In praising the Affordable Care Act, President Joe Biden misleadingly warned of the consequences if Republicans ever repealed the law, saying that would mean “100 million Americans with preexisting conditions can once again be denied health care coverage by their insurance companies.” But those Americans could only be denied coverage on the individual market.
Employer-based plans, the largest source of insurance in the US, couldn’t deny an insurance plan to employees before the ACA. They could decline coverage for some preexisting conditions for a limited period, if a new employee had a lapse in coverage.
As a candidate, Biden made a similar claim during the 2020 campaign. As we explained then, the 100 million figure is an estimate for the number of Americans with preexisting conditions, such as cardiovascular diseases, obesity or diabetes, not including those with Medicare or Medicaid coverage. (The Kaiser Family Foundation put the figure at 53.8 million people who could be denied if seeking coverage on the individual market, as we also wrote before.)
In his recent comments, made on April 5, Biden said that the 100 million Americans could face rejection by their insurers because “that’s what the law was before Obamacare.”
The ACA, which was signed into law 12 years ago by then-President Barack Obama, prohibits insurers, in any market, from denying coverage, charging more or excluding coverage of certain conditions based on a person’s health status. Before the ACA, people who bought their own insurance on the individual market could face denials or higher premiums because of their health. But, as we said, employer-based plans had protections against denial of insurance.
As of 2020, a little over half of the US population — 50.3% — had employer-based health insurance, while only 5.5% got coverage on the individual market. However, in the past two years, more people are benefiting from the ACA’s preexisting condition protections in the individual market, due to the economic impact of the coronavirus pandemic and to temporary, expanded subsidies for HealthCare.gov and state-run marketplace plans. The additional subsidies, made available under the American Rescue Plan, are set to expire at the end of 2022.
In 2019, 9.8 million people had ACA marketplace plans, a figure that increased to 11.3 million by 2021. This year, 14.5 million people were enrolled in plans during the open enrollment period, with 3 million of them being new consumers, according to the Centers for Medicare & Medicaid Services.
Enrollment in Medicaid and the Children’s Health Insurance Program also has gone up significantly — by 15 million people — during the pandemic, from February 2020 through November 2021, the latest available figures from CMS. The Urban Institute estimated last September that “most” of the increased Medicaid enrollment was due to a requirement under the Families First Coronavirus Response Act that states not disenroll people during the coronavirus public health emergency. That law also temporarily increased the amount the federal government, as opposed to states, contributes to cover Medicaid costs. The public health emergency is set to expire on April 16, though it has been extended many times.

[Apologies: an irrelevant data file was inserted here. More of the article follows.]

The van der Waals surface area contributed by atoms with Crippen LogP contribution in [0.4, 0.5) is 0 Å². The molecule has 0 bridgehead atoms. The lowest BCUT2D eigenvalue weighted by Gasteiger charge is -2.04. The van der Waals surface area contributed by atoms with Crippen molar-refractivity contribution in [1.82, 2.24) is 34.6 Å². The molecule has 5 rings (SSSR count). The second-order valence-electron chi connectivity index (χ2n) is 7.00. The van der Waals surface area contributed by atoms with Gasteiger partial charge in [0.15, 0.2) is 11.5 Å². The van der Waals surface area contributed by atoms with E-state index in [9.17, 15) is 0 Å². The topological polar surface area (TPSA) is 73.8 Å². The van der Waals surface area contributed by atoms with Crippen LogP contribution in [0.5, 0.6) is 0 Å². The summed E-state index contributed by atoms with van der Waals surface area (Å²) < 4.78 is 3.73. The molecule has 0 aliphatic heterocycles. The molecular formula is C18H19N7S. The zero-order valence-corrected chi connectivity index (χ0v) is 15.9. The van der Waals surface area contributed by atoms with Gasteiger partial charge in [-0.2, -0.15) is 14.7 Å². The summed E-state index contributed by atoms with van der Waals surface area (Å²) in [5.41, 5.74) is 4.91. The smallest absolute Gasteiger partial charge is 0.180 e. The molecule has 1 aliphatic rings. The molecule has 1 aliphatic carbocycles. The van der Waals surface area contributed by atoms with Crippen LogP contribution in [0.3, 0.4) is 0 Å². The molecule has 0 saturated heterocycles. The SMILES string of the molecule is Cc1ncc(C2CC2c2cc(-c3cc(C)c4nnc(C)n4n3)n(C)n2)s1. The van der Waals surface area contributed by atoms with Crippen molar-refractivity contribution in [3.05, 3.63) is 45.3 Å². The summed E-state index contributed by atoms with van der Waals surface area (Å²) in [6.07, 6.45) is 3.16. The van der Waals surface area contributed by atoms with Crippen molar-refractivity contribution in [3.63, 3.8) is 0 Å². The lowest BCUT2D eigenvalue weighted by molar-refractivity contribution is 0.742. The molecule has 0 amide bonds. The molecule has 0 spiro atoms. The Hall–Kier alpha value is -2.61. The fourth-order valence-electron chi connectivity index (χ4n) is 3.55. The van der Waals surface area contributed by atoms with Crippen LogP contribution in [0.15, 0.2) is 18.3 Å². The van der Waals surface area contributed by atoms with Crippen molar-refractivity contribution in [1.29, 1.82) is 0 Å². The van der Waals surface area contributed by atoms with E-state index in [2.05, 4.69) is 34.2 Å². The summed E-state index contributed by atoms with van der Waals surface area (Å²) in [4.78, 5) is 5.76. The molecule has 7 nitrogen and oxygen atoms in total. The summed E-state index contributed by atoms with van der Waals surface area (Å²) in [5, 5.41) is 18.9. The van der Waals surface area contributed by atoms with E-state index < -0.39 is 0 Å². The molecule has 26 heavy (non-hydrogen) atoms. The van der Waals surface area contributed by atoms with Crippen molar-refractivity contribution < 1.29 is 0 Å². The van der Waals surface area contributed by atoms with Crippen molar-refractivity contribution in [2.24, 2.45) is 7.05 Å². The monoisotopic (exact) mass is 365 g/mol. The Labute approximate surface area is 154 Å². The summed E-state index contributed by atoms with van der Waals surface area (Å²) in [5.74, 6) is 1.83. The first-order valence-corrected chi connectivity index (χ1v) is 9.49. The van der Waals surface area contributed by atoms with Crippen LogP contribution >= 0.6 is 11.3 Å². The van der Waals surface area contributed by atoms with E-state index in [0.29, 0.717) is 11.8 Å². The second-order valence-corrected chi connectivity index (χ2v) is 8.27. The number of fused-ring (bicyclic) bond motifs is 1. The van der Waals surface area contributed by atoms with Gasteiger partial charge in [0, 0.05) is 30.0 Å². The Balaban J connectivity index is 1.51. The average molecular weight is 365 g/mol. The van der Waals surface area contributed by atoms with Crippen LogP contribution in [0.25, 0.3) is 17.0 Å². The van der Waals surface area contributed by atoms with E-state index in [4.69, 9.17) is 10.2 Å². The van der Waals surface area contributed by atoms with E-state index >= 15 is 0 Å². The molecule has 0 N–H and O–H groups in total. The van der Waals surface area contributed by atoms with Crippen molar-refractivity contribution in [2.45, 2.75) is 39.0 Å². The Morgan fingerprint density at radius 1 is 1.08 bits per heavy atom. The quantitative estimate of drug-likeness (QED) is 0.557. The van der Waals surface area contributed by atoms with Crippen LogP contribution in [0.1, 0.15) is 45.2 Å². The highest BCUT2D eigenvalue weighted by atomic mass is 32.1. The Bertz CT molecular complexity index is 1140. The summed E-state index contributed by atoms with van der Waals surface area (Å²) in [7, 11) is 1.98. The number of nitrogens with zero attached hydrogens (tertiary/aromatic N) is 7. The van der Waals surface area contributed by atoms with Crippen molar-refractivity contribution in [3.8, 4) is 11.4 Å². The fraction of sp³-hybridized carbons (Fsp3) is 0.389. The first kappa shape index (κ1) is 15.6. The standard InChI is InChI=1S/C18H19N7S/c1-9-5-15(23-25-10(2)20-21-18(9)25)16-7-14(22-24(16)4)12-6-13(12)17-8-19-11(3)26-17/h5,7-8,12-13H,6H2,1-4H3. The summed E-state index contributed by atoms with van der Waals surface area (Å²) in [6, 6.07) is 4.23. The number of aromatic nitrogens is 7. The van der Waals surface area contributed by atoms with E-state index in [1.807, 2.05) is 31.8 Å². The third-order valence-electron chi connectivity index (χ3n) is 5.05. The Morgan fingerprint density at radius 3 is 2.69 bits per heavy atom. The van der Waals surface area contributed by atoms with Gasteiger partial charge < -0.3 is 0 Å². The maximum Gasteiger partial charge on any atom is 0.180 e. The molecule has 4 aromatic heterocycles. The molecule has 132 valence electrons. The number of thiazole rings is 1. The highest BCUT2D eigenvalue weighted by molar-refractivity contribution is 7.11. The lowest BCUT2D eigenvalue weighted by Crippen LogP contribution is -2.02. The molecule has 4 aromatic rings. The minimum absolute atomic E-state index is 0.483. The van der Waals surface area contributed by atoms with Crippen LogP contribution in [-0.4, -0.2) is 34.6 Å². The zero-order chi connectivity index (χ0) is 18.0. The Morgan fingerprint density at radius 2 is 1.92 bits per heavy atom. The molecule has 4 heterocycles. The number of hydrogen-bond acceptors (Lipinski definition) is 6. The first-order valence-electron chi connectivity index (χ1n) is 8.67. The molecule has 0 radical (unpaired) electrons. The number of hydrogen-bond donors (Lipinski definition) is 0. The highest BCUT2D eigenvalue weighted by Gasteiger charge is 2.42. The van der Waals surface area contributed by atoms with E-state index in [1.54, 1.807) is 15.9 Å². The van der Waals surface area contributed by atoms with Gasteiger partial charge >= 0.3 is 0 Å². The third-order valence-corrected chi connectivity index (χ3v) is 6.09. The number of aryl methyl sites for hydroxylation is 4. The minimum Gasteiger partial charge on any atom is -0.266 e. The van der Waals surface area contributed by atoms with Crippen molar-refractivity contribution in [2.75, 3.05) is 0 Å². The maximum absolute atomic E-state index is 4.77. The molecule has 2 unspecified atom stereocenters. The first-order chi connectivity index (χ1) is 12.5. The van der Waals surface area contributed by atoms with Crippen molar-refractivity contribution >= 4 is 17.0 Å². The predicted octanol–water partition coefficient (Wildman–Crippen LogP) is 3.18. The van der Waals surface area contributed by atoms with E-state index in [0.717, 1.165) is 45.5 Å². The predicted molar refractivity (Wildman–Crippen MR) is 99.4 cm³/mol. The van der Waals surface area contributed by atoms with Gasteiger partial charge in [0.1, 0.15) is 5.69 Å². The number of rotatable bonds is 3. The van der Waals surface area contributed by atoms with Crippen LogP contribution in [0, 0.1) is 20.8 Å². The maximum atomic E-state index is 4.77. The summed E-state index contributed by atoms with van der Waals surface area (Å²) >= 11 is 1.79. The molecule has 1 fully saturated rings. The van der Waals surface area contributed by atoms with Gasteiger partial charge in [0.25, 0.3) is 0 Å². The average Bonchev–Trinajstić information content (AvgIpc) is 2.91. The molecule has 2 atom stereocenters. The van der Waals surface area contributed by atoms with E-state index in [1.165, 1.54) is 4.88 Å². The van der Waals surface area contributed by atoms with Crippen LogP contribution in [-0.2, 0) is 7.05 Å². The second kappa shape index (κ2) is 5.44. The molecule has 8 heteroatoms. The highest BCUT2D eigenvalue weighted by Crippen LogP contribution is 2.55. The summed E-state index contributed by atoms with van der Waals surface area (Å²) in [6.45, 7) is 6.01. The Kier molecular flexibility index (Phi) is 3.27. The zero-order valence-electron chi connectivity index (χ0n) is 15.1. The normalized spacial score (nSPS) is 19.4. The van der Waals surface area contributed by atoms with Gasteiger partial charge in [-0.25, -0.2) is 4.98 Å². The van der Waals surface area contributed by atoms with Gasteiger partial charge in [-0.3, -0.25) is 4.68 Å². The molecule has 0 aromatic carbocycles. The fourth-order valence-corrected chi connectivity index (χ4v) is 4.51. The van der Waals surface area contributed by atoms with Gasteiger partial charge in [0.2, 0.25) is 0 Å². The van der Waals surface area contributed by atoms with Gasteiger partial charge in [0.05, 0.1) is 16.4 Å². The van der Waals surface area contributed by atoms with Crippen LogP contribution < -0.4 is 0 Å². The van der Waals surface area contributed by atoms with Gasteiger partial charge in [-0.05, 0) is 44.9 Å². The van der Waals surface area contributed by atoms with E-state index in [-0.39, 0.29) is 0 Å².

When the public health emergency does expire, “many” of those who leave Medicaid “are estimated to be eligible for Marketplace subsidies, but not all of them will enroll,” the Urban Institute said in a March report. All of this is to say that potentially millions more people could, in the near future, seek coverage on the individual market and benefit from the ACA’s preexisting condition protections.
To be sure, even those with employer plans may be reassured to know that under the ACA they wouldn’t face a denial if they lost their job and needed individual market insurance, and the law’s increased protection for employer plans could have greater importance now for anyone who had a lapse in coverage. Before the ACA, under HIPAA, the 1996 Health Insurance Portability and Accountability Act, employer-sponsored plans couldn’t deny insurance or charge higher premiums based on a worker’s health status (see Section 702). However, if a new employee had a gap in insurance coverage of more than 63 days, job-based plans could exclude coverage of certain preexisting conditions — but not pregnancy — for up to a year.
New employees with continuous coverage for at least a year before starting the new job couldn’t be subject to any coverage exclusions. But if the prior coverage had been for less than a year, the new plan could decline to cover preexisting conditions for a limited period, up to a year. For example, if the previous coverage had been in effect for only six months, the new job-based plan could have excluded coverage of a health condition for up to six months.
There were also complicated HIPAA protections for people moving from employer plans to the individual market. The ACA changed all these rules to a simple, blanket protection against any discrimination based on preexisting conditions.
The president has a point that going back to the way insurance markets worked before the ACA would mean millions of Americans with preexisting health conditions would face uncertainty over whether they could be denied coverage or pay higher premiums for their insurance — but the 100 million Americans he referenced would have to seek coverage on the individual market to possibly be denied a plan outright.
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